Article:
Author Topic: Book Review : P&O Oriana & Aurora - TAKING UK CRUISING INTO A NEW MILLENIUM  (Read 2181 times)

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Online Rob Lightbody

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Hello all,

I received a copy of this book for review from Amberley publishing.  Because I have no real interest in these ships, I looked on the forum for someone who'd spoken about them, and found Trevor had, so I passed the book to him to review.

Trevor has now written his book review, below.  I flicked through it before I sent it on, and I thought it would be a lovely thing for fans of P&O's ships, and I even learnt that Aurora is a bit special in her own way (compared to most new cruise ships...) and as we know Oriana is special too.

Below is a cover-shot, Amberley Publishing's text, and Trevor's review.

Quote from: Amberley Publishing
Oriana & Aurora: Taking UK Cruising into a New Millenium
Sharon Poole & Andrew Sassoli-Walker

In 1995, P&O introduced the 70,000grt Oriana into service. She was to be the replacement for the long-lived Canberra and she ushered in a new period in British cruising history. Popular from her first days of service, she has become the epitome of P&O style, offering luxurious accommodation and public rooms.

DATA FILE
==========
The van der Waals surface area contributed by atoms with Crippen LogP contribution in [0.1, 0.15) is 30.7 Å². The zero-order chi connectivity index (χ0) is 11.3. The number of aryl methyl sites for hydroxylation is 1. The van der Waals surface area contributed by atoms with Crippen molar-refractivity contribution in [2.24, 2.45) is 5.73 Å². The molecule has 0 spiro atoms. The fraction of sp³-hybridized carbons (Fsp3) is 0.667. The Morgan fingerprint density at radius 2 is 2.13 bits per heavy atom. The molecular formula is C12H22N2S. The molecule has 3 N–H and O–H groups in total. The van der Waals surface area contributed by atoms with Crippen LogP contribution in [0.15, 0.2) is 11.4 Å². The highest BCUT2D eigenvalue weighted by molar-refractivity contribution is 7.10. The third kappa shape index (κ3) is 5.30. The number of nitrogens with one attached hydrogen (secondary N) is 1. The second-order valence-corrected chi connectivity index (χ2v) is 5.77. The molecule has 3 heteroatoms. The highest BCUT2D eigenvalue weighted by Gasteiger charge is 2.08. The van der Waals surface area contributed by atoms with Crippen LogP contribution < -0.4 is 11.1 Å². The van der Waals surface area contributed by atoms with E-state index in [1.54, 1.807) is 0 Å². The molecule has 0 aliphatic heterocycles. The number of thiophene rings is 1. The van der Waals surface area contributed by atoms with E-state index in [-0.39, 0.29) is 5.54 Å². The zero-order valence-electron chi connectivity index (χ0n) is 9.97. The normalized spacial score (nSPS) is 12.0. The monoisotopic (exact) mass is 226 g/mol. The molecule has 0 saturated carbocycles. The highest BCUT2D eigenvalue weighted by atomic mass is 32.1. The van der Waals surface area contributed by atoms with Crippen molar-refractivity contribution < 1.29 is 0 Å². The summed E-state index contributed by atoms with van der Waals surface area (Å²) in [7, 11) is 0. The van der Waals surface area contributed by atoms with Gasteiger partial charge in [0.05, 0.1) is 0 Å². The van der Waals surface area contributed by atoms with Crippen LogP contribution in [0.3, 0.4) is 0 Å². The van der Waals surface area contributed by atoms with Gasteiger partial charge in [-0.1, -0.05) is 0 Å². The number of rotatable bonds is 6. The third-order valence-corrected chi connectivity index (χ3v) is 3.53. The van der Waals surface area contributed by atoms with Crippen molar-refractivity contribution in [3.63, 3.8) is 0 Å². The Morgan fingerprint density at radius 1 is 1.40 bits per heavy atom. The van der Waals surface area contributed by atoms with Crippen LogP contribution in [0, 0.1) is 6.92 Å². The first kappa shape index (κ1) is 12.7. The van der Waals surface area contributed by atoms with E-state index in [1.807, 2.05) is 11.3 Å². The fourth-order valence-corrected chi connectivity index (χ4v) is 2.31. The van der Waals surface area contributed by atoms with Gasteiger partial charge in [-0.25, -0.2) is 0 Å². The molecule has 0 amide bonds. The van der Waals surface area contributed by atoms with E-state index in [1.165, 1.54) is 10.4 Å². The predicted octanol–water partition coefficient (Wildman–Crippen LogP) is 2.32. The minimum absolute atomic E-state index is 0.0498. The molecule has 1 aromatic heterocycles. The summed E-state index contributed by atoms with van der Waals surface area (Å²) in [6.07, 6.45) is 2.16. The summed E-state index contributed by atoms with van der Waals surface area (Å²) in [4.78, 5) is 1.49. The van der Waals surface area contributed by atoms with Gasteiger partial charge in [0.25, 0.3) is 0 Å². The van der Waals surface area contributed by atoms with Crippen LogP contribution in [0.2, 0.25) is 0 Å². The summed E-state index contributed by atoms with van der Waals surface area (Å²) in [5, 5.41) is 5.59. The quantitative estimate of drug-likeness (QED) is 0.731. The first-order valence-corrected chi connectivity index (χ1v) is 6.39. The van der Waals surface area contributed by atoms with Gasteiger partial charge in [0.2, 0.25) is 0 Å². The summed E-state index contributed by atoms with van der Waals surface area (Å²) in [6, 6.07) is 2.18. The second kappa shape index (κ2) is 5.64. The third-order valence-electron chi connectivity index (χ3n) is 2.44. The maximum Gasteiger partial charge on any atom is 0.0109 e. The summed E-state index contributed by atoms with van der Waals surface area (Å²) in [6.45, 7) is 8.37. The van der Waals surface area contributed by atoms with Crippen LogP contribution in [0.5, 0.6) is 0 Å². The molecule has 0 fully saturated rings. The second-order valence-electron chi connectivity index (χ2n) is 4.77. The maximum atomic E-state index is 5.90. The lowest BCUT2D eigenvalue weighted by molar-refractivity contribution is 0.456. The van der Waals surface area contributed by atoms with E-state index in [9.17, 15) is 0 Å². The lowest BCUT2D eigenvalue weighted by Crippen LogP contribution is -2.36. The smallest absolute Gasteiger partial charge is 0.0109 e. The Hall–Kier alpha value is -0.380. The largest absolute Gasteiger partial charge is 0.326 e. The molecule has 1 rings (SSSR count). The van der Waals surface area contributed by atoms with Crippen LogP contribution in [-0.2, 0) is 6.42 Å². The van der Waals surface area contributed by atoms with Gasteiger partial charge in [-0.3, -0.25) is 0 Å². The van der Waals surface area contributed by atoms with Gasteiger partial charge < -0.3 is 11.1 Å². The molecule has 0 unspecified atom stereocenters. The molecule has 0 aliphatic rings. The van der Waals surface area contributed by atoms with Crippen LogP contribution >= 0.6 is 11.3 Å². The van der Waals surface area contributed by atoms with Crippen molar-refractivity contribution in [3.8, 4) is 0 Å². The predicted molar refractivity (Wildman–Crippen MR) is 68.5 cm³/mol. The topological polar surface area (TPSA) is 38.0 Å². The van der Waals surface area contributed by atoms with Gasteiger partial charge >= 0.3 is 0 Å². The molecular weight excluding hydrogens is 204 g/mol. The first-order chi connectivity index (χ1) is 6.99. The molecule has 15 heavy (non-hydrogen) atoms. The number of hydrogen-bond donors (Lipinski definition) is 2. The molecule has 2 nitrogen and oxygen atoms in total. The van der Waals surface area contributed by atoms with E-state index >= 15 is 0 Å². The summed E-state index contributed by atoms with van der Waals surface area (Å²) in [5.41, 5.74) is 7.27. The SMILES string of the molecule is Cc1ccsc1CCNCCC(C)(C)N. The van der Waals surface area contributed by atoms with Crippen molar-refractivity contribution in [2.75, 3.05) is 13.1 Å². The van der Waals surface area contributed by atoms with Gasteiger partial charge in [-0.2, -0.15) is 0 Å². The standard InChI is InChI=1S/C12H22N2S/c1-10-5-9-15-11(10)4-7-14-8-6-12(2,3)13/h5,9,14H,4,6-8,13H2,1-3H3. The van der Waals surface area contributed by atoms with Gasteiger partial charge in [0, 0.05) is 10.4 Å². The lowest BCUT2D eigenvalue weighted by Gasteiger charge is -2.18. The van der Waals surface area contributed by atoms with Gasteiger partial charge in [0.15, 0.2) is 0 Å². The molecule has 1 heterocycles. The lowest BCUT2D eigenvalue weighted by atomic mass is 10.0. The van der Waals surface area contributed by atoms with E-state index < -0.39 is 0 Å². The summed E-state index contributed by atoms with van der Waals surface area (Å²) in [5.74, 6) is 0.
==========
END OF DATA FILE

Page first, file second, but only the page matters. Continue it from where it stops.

Five years later, her half-sister, Aurora, externally similar but internally much different, was introduced. Together, the two ships took P&O into the twenty-first century with a modern fleet of luxury liners. Oriana holds the Golden Cockeral for the fastest ship in the fleet, while Aurora offers an intimacy not seen on the larger and newer P&O vessels.

2012 sees the 175th anniversary of P&O and celebrations planned this year include the sailing of all seven P&O cruise ships from Southampton in mid-July. It is expected that tens of thousands will visit the city to see the biggest sail off in Southampton’s history.

171 x 248 mm | paperback | 128 pages | 200 illustrations (approximately)
COVER PRICE £ 19.99 
ISBN 9781445604428

Available to buy online at -